BOUNDARY STORIES 8: By Chants

“There is more to being human than meets the eye
We think we know who we are
But if we fix the image
We will never see our truth”

Edwin received the next message on his doorstep on a grey rainy English day that matched his mood.

In truth, he liked this sort of weather. It felt cozier than any summer’s day with a bright blue sky. A point he viewed with perplexed amusement.

In the light of being solo again, he had taken himself off to a meditation retreat where he had learnt some Tai Chi, practiced Zen meditation and enjoyed American Indian chanting as he had braved a hot sweat-lodge ceremony. A smorgasbord of hippy-ness that fitted his variable mood.

He had forgotten about the anonymous messages, despite the fact that it was they that had provided the original impetus to attend the retreat. Something very different for him that reflected a new found drive to better understand himself.

Two days later he received a call that his mother’s condition had deteriorated and that she was not likely to last the day. After some frenzied packing he drove to the home where she lived, reflecting gratefully that he was glad he had gone to see her more in the recent months.

When he arrived an attendant showed him to his mother’s room and commented that the day had been a difficult one for her. His mother had become unconscious and was having trouble with her breathing. Edwin’s heart went out to her because he knew her worst fear was of drowning and not being able to breathe. It was as if at the gate of death such fears had a life of their own and were purposely confronting her, attracted by such a weakness.

As he sat by the bed his mother, seemingly sensing a change, became more panicked, grasping at her breath as though clinging to the last straw of life. It was then that he received as a gift – he could think of no other word for it – an intuition that he should sing to her. And so he began a chant that he had learnt on the retreat – pitching his voice soft and low, timing his chanting to match the rhythm of her breathing.

It was if a switch had been thrown, providing a light in the darkness. She immediately relaxed and began to breathe calmly as he kept up his chanting. He brushed a stray hair back from her forehead, feeling the wonder of how life changed and how it was that the child became the comforter to the parent.

It was only a short time later that, as if his mother had been waiting all day for him to arrive, her breathing slowly became more shallow and reduced. As he carried on chanting her breaths became less frequent and finally…

Naturally…

Stopped.

He carried on chanting for a few minutes more – rather for himself than for his mother.

When he stopped, his tears came – quietly – matching the peace of her death. They were not angry or upset tears but rather – fulfilled – rightfully placed.

After seeing to the details he walked back to the car feeling somehow more whole, as though this was a moment he had been meant for, a seminal point in his life. He had carried his mother over a threshold, gently and lovingly laying her soul to rest in a safe place where he knew that whatever followed, it would be right for her.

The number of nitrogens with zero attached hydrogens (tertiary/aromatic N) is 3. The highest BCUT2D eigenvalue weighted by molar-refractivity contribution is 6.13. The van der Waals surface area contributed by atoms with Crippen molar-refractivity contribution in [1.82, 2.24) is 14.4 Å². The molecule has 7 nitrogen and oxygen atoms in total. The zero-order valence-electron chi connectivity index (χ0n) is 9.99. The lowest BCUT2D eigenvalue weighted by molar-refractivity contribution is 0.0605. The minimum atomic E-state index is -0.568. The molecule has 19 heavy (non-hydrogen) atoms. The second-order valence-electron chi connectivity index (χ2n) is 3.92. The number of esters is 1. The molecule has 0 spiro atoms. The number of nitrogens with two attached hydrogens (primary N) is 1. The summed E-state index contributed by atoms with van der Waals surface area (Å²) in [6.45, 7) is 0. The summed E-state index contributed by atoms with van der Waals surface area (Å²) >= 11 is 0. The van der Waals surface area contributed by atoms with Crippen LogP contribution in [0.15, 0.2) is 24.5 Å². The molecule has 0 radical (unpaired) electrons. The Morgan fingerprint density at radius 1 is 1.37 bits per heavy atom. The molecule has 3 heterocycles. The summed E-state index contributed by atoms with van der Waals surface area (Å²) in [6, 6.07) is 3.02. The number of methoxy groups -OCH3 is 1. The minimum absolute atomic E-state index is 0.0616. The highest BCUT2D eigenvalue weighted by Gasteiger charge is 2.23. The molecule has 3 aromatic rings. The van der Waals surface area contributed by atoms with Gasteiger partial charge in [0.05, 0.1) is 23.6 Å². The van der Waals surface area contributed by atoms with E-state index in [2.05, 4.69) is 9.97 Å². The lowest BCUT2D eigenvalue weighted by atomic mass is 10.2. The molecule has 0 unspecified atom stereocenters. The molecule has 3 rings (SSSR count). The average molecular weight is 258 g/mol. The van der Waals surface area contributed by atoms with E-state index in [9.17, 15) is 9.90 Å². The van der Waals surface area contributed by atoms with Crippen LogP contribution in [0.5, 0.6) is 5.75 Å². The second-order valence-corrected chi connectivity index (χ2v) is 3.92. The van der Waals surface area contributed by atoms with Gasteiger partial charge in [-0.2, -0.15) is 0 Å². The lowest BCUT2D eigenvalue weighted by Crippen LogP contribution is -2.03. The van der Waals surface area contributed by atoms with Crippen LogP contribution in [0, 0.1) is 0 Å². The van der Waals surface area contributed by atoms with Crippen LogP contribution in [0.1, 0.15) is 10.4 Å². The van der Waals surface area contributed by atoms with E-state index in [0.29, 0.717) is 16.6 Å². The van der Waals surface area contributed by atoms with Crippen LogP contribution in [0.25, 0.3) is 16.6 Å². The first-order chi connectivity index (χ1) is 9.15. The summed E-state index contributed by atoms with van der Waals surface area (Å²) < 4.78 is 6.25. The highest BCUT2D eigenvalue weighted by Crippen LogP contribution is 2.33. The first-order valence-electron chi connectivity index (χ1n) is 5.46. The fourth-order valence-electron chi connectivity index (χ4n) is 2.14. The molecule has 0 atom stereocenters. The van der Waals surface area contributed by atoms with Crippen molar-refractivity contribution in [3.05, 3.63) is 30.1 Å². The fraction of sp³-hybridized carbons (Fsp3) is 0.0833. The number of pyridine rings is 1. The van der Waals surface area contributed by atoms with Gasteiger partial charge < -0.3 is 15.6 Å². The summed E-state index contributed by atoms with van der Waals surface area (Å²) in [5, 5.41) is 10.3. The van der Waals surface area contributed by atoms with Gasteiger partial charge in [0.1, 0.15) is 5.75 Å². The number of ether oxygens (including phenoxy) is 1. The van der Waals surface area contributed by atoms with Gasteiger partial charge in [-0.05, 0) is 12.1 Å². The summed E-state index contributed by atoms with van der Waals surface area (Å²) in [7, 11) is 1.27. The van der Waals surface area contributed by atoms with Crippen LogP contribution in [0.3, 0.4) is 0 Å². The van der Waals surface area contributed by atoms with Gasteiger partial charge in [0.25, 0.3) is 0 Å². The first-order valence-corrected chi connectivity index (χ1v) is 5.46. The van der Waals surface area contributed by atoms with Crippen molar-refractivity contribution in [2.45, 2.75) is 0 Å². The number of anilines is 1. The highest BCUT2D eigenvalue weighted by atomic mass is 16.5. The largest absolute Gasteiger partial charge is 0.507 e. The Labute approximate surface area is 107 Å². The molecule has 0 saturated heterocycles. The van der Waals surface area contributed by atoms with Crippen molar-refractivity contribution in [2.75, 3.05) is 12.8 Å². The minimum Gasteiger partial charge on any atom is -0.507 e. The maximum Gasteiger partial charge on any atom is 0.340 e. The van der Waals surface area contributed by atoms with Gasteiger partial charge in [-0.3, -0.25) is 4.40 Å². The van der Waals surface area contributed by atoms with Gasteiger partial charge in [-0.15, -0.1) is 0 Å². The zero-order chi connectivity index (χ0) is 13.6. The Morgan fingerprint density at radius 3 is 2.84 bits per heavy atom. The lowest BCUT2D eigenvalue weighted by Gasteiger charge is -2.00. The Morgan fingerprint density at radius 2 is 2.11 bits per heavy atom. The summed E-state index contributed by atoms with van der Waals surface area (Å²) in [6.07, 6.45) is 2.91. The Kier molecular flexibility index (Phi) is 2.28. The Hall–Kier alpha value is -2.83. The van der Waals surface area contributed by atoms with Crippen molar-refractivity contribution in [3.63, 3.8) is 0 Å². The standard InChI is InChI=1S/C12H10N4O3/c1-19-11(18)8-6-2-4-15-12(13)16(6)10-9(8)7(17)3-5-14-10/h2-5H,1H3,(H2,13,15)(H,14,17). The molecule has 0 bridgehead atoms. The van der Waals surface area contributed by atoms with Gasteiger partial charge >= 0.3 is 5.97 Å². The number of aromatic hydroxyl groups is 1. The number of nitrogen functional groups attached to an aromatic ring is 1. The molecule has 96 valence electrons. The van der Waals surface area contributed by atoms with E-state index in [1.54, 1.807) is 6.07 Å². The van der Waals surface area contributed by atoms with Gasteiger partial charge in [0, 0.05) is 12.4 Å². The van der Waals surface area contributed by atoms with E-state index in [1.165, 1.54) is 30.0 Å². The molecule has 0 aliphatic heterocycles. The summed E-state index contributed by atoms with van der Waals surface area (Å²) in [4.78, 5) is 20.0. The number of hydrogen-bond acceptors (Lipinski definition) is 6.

Despite all his shortcomings and self-doubts this was one thing he knew he had done well.

BOUNDARY STORIES 7 : True Colours

“The look in a lover’s eyes
Mask dropped – no disguise
But is the soul truly awake?
Seeing the other as they really are – with the inevitable scar?

It had been one year since the last note.

Ages.

For Edwin it had been a time of Bliss – capital B – with the girl of the gentle blue eyes and the fondness for Earl Grey tea.

But it all came crashing down. She had now left him, informing him that he had been taking her for granted and she had met this new guy…Blah…Blah…Blah.

She was right. He had fallen into a comfort zone of normality – expecting her to be around.

As he read the note his emotions fell into a dead zone that left him sitting at the bottom of the stairs with tears leaking over his cheeks and falling to dampen his shirt. His mind tried to trace out the exact shape of his sadness and of course the left-brain voice admonished him for being ‘soppy’ as it embarked on the well-worn tirade of ‘Pull yourself together man’.

As if that would do any good.

It was only in a moment of calm reflection that he was able to make sense of the words in the second half of the note.

He realized that the relationship decisions he had made in his life had been just plain wrong for him. They were, in fact, just plain wrong for others too, despite the two-faced, self-mendacious blindingly idiotic stories told by his left-brain self to convince him of their validity.

As he inwardly surveyed the barren aftermath of the violence he had inflicted upon his soul, he realized now just how prolonged the activity of self-destruction had been.

The pit of despair was deep, and it had no ready handholds for climbing out, leaving him to wait for a chance ray of inner sunshine to illuminate his squalid conditions. Getting out was a hard won process, only done by digging steps with the bare figurative hands of his soul and crawling – inch by individual feeling inch – out of his sloth.

The War was still on – and it was still Inner.

He saw how it represented a battle between life and death, no less real for being frequently dismissed because it was Subjective – capital S. The Ultimate Insult.

He could now see that he must keep the ‘Inner Eyes’ of his soul wide open if he was going to survive and stop inflicting more self-harm.

But for now he was just going to have to Cope – capital C.

© Charles Tolman 2014.

BOUNDARY STORIES 6 : Imagine